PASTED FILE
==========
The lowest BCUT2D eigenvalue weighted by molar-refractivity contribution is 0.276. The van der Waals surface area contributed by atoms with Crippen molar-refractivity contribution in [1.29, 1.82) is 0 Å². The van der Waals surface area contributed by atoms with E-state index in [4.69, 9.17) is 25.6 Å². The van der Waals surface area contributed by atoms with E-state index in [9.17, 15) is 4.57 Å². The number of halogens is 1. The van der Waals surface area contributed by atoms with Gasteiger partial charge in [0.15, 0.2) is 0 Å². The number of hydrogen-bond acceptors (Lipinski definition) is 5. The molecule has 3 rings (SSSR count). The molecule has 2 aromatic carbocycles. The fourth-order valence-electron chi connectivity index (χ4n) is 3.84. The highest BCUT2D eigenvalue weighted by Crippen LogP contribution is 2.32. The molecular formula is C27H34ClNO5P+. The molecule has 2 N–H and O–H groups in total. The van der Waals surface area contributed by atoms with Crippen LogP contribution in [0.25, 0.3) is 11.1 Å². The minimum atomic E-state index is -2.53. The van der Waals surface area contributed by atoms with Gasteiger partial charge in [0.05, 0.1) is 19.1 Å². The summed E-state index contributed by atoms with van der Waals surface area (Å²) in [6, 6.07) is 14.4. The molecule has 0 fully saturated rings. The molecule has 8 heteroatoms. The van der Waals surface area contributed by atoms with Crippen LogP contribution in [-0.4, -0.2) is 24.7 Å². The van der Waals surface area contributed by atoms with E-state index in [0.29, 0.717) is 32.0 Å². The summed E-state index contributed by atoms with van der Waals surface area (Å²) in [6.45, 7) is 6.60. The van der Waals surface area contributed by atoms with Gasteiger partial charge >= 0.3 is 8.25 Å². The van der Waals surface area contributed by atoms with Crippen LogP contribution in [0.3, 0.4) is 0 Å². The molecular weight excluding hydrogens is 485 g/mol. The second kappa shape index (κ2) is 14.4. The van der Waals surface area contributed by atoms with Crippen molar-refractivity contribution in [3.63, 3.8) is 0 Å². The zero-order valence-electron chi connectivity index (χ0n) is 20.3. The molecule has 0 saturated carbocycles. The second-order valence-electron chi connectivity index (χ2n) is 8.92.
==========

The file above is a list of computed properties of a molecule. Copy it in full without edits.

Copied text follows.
The lowest BCUT2D eigenvalue weighted by molar-refractivity contribution is 0.276. The van der Waals surface area contributed by atoms with Crippen molar-refractivity contribution in [1.29, 1.82) is 0 Å². The van der Waals surface area contributed by atoms with E-state index in [4.69, 9.17) is 25.6 Å². The van der Waals surface area contributed by atoms with E-state index in [9.17, 15) is 4.57 Å². The number of halogens is 1. The van der Waals surface area contributed by atoms with Gasteiger partial charge in [0.15, 0.2) is 0 Å². The number of hydrogen-bond acceptors (Lipinski definition) is 5. The molecule has 3 rings (SSSR count). The molecule has 2 aromatic carbocycles. The fourth-order valence-electron chi connectivity index (χ4n) is 3.84. The highest BCUT2D eigenvalue weighted by Crippen LogP contribution is 2.32. The molecular formula is C27H34ClNO5P+. The molecule has 2 N–H and O–H groups in total. The van der Waals surface area contributed by atoms with Crippen LogP contribution in [0.25, 0.3) is 11.1 Å². The minimum atomic E-state index is -2.53. The van der Waals surface area contributed by atoms with Gasteiger partial charge in [0.05, 0.1) is 19.1 Å². The summed E-state index contributed by atoms with van der Waals surface area (Å²) in [6, 6.07) is 14.4. The molecule has 0 fully saturated rings. The molecule has 8 heteroatoms. The van der Waals surface area contributed by atoms with Crippen LogP contribution in [-0.4, -0.2) is 24.7 Å². The van der Waals surface area contributed by atoms with E-state index in [0.29, 0.717) is 32.0 Å². The summed E-state index contributed by atoms with van der Waals surface area (Å²) in [6.45, 7) is 6.60. The van der Waals surface area contributed by atoms with Gasteiger partial charge >= 0.3 is 8.25 Å². The van der Waals surface area contributed by atoms with Crippen LogP contribution in [0.3, 0.4) is 0 Å². The molecular weight excluding hydrogens is 485 g/mol. The second kappa shape index (κ2) is 14.4. The van der Waals surface area contributed by atoms with Crippen molar-refractivity contribution in [3.63, 3.8) is 0 Å². The zero-order valence-electron chi connectivity index (χ0n) is 20.3. The molecule has 0 saturated carbocycles. The second-order valence-electron chi connectivity index (χ2n) is 8.92.